#MilitaryMonday: The Carrying On Project
A few months ago, a woman I really respect both for her parenting style and her honesty was featured on this site as part of #MilitaryMondays, which is how I first discovered it. Her piece about how babywearing makes her a better parent and helped with depression spoke to me, especially because at the time I was dealing with a recent diagnosis of depression myself, and am also a mother, military wife, babywearer, and former active duty service member (Marine Corps. OOHRAH!). Like Kati, I turned my need and later love for babywearing into a passion, helping people whenever I can, first as a babywearing educator and then also as a co-founder of a nonprofit organization called The Carrying On Project.
A little under 3.5 years ago, a friend and fellow babywearing educator and I sat with our kids after a meeting, the first one I’d gone to since my husband had left for yet another deployment. My nearly six month old was asleep on my back while my 2.5 year old slurped down a “kids latte” (warm milk) and we stared at my computer, deciding that we wanted to help get baby carriers into the hands of as many military families as we could. As I write this, I am sitting on my deck waiting on a delivery of nearly 1,000 carriers from an amazing and well-loved babywearing company (Maya Wrap) thinking about how far we’ve come.
We had our first break out event on March 17th, 2013, which we now celebrate as our birthday, because it was our first time being able to do what we love: on that day, we distributed 50 baby carriers to new and expecting moms, including spouses of active duty, active duty mamas, wounded warrior moms and spouses from Walter Reed who were attending an Operation Homefront Star Spangled Babies shower. Since then, we’ve given away over 6,300 carriers to low-income military families, veterans, and wounded warriors through Operation Homefront events and our application process through our website. We work with large carrier companies and small, knowing that every carrier fits people differently and having access to as many types and styles as we can makes us more valuable to our recipients.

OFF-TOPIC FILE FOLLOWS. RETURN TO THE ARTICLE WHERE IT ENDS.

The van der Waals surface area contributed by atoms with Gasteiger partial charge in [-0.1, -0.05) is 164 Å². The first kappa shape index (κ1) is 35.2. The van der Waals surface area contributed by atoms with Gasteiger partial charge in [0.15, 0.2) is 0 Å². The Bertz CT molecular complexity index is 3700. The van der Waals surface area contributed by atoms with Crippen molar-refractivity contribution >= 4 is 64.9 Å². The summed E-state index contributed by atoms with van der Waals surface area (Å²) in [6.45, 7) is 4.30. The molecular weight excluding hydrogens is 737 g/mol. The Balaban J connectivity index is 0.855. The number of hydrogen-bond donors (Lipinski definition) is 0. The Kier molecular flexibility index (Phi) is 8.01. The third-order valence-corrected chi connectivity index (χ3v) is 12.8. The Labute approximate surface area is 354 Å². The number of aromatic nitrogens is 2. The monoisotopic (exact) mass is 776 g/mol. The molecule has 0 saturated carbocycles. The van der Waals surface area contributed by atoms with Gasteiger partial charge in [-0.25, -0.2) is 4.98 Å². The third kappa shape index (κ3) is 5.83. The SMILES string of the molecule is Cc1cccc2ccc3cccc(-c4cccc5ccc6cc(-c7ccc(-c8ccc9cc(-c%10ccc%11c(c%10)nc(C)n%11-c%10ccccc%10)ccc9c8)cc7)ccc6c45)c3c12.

Babywearing is beneficial to all families and all children, but the need for military families can be paramount. During frequent deployments, trainings, and separations the caregiver who remains at home finds themselves needing more tools in their parenting toolbox, including the ability to hold, rock, feed, or otherwise comfort a child (or two!) and have their hands free to accomplish daily tasks including laundry, food prep, and caring for other children. For me, my first daughter was colicky, and her father left for Iraq when she was ten days old. A baby carrier allowed me to make meals for myself, grocery shop, walk my dog, and even travel through an airport with only a backpack and a suitcase.
One of the other benefits of babywearing for military families is more focused on the service member. Babywearing can help someone who is frequently away bond with their child before and after their absence, and also can help those who for some reason or another cannot use both of their arms to hold a child, whether it be a back injury, arm or shoulder injury/loss, or a person in a wheelchair who must use both arms to mobilize. A baby carrier offers a safe, secure place for the child not dependent on limbs so that they can bond, be comforted, and my daughters’ favorite, “(s)nuggle!”
In addition to carriers donated by companies, we also receive individual donations from supporters, or are able to purchase them at great bulk discount from other manufacturers. We have been very lucky to be able to set up booths and collection points at events local to installations (run by our fabulous volunteer team, but more on them in a second!) and also larger events like MommyCon, a parenting conference held in several locations every year, and The International Babywearing Conference, held every two years in various locations around the U.S. At the events and in our online store, we sell merchandise and accept donations of both carriers and money. We spend nearly $12,000 in shipping alone in a year, so every bit helps! Our next in person booth will be held at WEAR in Chicago on Memorial Day weekend, and we would love to meet you if you happen to be in the area.
There is one other program that TCOP runs kicked off about a year ago, and this is where our fabulous volunteer team comes in. We have 36 women who host quarterly (or more often) events at 26 installations around the U.S. and overseas, as well as in cities with large military or veteran populations. Moving is hard, and military families do it on average every 2 years, sometimes more. The goal of these playdates is to help bring like-minded families in similar situations together to create a place where they will be able to find friends and playdate buddies, because moving often can make the world a very lonely place. These events are listed on our website, shared on our facebook page, and many have their own local pages to help keep caregivers connected between events. No one is meant to go at this military life alone, and while our servicemembers have their units and their brothers and sisters in arms, so should our spouses have a family they can count on.
If you would like to donate to The Carrying On Project (a recognized 501c3 organization) or find out more about our events, check out our shop, and see what’s new, please visit www.carryingonproject.org or join us on facebook.
If you are interested in joining our volunteer team, please contact Kit at Kit@carryingonproject.org or submit a message through our website.